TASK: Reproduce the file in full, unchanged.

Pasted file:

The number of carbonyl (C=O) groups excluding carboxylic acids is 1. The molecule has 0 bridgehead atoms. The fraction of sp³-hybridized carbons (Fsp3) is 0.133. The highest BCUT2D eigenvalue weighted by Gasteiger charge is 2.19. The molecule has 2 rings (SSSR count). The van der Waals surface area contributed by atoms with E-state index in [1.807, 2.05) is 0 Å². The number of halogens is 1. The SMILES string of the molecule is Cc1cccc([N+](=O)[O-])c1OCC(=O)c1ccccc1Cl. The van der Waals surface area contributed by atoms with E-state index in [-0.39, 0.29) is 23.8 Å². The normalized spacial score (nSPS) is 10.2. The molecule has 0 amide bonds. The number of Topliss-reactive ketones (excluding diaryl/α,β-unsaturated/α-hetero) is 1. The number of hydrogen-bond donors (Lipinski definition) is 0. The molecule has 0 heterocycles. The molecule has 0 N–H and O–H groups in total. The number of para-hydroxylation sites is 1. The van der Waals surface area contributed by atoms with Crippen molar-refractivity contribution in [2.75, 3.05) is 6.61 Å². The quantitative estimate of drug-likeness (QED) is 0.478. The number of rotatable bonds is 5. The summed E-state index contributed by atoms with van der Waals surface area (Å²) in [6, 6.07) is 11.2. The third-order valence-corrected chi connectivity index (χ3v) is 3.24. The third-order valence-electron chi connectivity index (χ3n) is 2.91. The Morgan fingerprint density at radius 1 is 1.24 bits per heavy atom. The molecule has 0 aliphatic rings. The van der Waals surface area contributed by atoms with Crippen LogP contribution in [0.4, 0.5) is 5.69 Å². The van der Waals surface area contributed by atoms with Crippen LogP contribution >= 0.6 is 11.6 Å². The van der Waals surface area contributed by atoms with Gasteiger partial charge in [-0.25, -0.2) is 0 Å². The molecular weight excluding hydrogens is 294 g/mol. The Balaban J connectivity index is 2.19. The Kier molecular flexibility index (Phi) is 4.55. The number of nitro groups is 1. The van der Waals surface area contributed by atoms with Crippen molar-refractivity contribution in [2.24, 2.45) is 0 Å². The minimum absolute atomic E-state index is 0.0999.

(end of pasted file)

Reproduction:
The number of carbonyl (C=O) groups excluding carboxylic acids is 1. The molecule has 0 bridgehead atoms. The fraction of sp³-hybridized carbons (Fsp3) is 0.133. The highest BCUT2D eigenvalue weighted by Gasteiger charge is 2.19. The molecule has 2 rings (SSSR count). The van der Waals surface area contributed by atoms with E-state index in [1.807, 2.05) is 0 Å². The number of halogens is 1. The SMILES string of the molecule is Cc1cccc([N+](=O)[O-])c1OCC(=O)c1ccccc1Cl. The van der Waals surface area contributed by atoms with E-state index in [-0.39, 0.29) is 23.8 Å². The normalized spacial score (nSPS) is 10.2. The molecule has 0 amide bonds. The number of Topliss-reactive ketones (excluding diaryl/α,β-unsaturated/α-hetero) is 1. The number of hydrogen-bond donors (Lipinski definition) is 0. The molecule has 0 heterocycles. The molecule has 0 N–H and O–H groups in total. The number of para-hydroxylation sites is 1. The van der Waals surface area contributed by atoms with Crippen molar-refractivity contribution in [2.75, 3.05) is 6.61 Å². The quantitative estimate of drug-likeness (QED) is 0.478. The number of rotatable bonds is 5. The summed E-state index contributed by atoms with van der Waals surface area (Å²) in [6, 6.07) is 11.2. The third-order valence-corrected chi connectivity index (χ3v) is 3.24. The third-order valence-electron chi connectivity index (χ3n) is 2.91. The Morgan fingerprint density at radius 1 is 1.24 bits per heavy atom. The molecule has 0 aliphatic rings. The van der Waals surface area contributed by atoms with Crippen LogP contribution in [0.4, 0.5) is 5.69 Å². The van der Waals surface area contributed by atoms with Crippen LogP contribution >= 0.6 is 11.6 Å². The van der Waals surface area contributed by atoms with Gasteiger partial charge in [-0.25, -0.2) is 0 Å². The molecular weight excluding hydrogens is 294 g/mol. The Balaban J connectivity index is 2.19. The Kier molecular flexibility index (Phi) is 4.55. The number of nitro groups is 1. The van der Waals surface area contributed by atoms with Crippen molar-refractivity contribution in [2.24, 2.45) is 0 Å². The minimum absolute atomic E-state index is 0.0999.